of Food and Chemical Toxicology, ‘‘Sucralose Safety
Assessment’’ No evidence exist that the consumption
of sucralose or its hydrolysis products would cause any
untoward effects. Sucralose is nontoxic and does not
hydrolyze or dechlorinate after ingestion (Rencuzooullari
2006). A small amount of hydrolysis of sucralose can
be found in products, depending on pH, time, and
temperature. The animal studies clearly demonstrate
the overall safety of sucralose even under lifelong, high-
dose test conditions that would exaggerate any health
effects. Studies included evaluation of animals that
were exposed to sucralose from conception throughout
normal life span and with amounts that far exceed the
probable maximum human consumption. In addition,
the hydrolysis products of sucralose were subjected to
almost the same level of testing as sucralose, including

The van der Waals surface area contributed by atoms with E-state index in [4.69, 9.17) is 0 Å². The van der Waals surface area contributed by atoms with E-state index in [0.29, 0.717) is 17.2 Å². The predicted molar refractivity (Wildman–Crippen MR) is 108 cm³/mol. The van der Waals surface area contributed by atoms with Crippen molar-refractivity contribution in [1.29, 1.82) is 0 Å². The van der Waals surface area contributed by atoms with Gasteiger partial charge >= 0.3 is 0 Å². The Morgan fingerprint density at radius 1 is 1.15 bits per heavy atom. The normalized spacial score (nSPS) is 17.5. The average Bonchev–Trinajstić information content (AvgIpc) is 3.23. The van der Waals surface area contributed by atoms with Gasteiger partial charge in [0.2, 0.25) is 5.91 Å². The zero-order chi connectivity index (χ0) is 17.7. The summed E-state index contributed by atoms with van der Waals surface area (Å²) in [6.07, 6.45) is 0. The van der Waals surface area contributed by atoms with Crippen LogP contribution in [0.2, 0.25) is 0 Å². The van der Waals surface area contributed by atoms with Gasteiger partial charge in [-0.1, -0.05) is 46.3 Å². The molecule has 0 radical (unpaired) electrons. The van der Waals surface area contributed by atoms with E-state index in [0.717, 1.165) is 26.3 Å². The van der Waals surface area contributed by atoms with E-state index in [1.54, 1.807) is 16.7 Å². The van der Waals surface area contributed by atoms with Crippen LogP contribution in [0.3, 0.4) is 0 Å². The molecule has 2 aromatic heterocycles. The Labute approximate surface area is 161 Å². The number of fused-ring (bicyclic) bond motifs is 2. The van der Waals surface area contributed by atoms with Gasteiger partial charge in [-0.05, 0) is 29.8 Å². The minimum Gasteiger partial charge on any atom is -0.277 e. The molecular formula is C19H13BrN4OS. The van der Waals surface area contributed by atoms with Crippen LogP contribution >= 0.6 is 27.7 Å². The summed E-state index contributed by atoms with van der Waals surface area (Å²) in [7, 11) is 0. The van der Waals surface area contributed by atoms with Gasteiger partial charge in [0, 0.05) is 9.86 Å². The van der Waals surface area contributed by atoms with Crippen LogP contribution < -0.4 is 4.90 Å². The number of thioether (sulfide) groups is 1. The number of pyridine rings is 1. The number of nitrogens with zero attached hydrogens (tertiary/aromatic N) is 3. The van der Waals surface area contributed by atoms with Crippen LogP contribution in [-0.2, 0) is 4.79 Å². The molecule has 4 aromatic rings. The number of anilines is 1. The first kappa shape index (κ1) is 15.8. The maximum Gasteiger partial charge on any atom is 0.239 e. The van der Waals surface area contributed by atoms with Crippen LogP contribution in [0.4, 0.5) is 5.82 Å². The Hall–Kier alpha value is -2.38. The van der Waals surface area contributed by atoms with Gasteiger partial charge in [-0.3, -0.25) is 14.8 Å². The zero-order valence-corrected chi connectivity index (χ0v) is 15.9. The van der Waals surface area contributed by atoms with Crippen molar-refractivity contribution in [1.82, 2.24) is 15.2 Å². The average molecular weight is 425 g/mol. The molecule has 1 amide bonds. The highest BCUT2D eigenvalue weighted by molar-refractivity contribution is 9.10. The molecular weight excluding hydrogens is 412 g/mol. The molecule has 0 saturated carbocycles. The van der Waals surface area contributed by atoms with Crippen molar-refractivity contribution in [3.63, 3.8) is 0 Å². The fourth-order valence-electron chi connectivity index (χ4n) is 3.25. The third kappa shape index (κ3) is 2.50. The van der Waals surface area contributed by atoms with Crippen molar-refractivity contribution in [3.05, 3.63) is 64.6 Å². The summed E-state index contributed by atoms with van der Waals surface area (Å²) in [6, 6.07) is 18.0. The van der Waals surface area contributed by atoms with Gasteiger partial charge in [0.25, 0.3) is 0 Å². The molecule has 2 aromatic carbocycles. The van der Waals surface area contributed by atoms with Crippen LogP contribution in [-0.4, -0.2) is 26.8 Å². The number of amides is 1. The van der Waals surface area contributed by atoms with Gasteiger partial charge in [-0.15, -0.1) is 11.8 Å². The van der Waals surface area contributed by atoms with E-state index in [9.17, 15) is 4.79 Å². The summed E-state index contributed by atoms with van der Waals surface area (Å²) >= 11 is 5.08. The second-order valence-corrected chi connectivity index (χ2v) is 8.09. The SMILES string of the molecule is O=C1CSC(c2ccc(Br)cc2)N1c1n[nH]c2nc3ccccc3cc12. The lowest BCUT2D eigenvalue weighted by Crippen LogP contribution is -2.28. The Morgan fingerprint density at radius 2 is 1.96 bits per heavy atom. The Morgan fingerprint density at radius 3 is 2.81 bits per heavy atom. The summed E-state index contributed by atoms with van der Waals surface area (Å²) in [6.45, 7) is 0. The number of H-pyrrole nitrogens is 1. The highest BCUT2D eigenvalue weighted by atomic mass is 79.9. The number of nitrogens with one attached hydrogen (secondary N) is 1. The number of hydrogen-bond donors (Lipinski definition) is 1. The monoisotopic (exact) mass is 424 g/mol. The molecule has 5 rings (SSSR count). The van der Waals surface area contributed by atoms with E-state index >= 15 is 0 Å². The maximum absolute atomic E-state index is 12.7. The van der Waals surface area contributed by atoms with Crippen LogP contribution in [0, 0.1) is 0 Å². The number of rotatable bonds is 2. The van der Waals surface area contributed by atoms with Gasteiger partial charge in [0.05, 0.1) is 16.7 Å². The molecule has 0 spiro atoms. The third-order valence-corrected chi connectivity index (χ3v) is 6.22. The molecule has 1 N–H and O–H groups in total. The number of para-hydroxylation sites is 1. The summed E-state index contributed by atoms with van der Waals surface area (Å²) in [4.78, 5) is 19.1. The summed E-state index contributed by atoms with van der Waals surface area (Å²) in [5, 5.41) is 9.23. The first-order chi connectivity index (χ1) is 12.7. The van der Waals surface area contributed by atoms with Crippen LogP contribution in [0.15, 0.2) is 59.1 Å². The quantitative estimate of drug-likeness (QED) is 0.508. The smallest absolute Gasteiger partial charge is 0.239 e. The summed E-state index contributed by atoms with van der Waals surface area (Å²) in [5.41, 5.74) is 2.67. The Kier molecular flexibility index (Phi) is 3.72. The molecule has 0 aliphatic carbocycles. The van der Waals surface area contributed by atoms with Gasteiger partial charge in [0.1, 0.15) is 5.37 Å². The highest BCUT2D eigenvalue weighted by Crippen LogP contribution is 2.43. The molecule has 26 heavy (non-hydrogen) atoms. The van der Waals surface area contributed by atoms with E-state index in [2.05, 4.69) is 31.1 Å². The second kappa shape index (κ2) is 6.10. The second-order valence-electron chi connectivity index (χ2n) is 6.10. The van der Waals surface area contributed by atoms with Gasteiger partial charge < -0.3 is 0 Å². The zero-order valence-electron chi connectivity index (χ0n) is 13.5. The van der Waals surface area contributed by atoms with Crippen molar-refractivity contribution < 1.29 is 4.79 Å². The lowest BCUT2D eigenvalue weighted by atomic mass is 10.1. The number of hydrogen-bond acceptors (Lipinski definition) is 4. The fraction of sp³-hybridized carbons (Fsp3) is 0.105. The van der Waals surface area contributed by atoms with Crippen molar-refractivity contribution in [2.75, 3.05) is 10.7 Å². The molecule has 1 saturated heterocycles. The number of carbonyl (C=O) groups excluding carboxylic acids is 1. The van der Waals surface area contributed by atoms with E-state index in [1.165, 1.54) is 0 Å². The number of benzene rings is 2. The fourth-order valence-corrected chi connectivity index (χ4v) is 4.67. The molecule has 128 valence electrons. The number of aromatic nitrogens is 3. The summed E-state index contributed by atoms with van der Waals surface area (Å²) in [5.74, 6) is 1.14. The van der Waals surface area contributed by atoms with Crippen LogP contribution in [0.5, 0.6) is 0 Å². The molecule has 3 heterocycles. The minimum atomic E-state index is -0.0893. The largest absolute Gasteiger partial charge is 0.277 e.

a separate cancer study. Metabolism studies indicate
that the dog, rat, mouse, and man metabolize sucralose
similarly. Therefore, the results of the safety studies
conducted on sucralose in animals can be extrapolated to
man with con dence (Mercola and Pearsall 2006).
3. Conclusion
Sucrose replacement by arti cial and alcoholic
sweeteners is to reduce calorie content. These sweeteners
are convenient for diabetes , they do not require insulin
for their metabolism. They do not cause teeth decay
because they do not provide the suitable environment
for microorganisms growth in the mouth. It has been
concluded that the use of alternative sweeteners led to a
reduction of body weight, blood sugar level, and blood
lipids as cholesterol, triglycerides, LDL and increased
HDL levels. Despite of numerous approvals on arti cial
sweeteners, but there is a need for further studies using
experimental animals about the impact of arti cial
sweeteners on the endogenous organs such as heart,